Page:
Health services 'not in crisis'

THE author of a report into public health in west Suffolk has denied claims that services are in a state of crisis and said he remained optimistic any improvements could be made within much-publicised financial constraints.

THE author of a report into public health in west Suffolk has denied claims that services are in a state of crisis and said he remained optimistic any improvements could be made within much-publicised financial constraints.

Dr Peter Bradley, director of public health for Suffolk West Primary Care Trust (PCT), yesterday defended under-fire services, claiming that health in the county was good and residents were “socially and economically affluent”.

But he admitted there were areas to improve, with higher rates of teenage pregnancy and deaths from heart attacks compared to national figures.

The report comes as morale in services has hit an all time low with a wave of controversial cutbacks planned. Bury St Edmunds MP David Ruffley last night said the local health service was in “crisis”.

But Dr Bradley said: “The report shows that health in west Suffolk is pretty good which goes against the opinion that we are in a state of crisis.

“My overall view is that the health of the population in west Suffolk is generally pretty good. But we have identified a number of issues which we need to follow up.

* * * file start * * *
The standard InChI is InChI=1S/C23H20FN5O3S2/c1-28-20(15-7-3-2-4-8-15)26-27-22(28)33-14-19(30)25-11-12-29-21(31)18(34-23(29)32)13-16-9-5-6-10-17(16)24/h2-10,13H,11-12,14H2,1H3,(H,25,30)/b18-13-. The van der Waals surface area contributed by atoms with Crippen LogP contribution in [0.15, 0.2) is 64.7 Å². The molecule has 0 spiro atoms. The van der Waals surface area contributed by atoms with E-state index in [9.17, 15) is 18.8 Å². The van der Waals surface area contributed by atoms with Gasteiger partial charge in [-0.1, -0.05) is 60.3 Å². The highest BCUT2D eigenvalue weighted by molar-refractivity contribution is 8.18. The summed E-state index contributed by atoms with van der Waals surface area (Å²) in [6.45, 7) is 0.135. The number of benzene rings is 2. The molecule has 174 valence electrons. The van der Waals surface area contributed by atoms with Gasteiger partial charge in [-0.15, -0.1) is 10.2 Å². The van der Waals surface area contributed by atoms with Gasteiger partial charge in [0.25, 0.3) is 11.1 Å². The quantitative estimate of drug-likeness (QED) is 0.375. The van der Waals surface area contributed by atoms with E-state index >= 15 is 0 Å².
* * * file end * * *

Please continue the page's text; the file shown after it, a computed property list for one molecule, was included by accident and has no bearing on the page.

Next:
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“There are a number of wards which are relatively deprived and in poor health while there are variations - in Forest Heath, for example, life expectancy is slightly lower than the national average.

“The NHS is facing financial difficulties but this just means we have to focus even more on ensuring people live healthier lives. But I am confident we can provide the best model of care under the financial constraints we currently face.”

The report said some smaller wards in the west of the county were among the most deprived and unhealthy in the country and admitted that in some areas - including breast and skin cancer - health statistics were “worse than expected”.

“We are working with the local community to improve public health and therefore prevent illness in the first place,” Dr Bradley said.

“Work to promote healthy lifestyles to prevent disease has rightly become a priority and the PCT is doing more to enable people to choose these lifestyles, especially children and those in deprived communities.”

Breaking down the report into areas of Suffolk, the report found that infant death in Lakenheath was twice the rate of Suffolk - but this was set against a background of a very small amount of deaths.

The wards of Sudbury south and east and Great Cornard north had the highest teenage pregnancy rates in west Suffolk.

Dr Bradley said every effort would be made to combat the problems and said more work would be carried out in schools in a bid to reduce high levels of teenage pregnancy.

But Mr Ruffley said: “The NHS in Suffolk is in crisis. This new report talks of planning services for the future yet all my constituents hear is news of cutback after cutback.

“There is very little good news for my constituents contained in this report and I think they are overwhelmingly not meeting the health needs of west Suffolk.”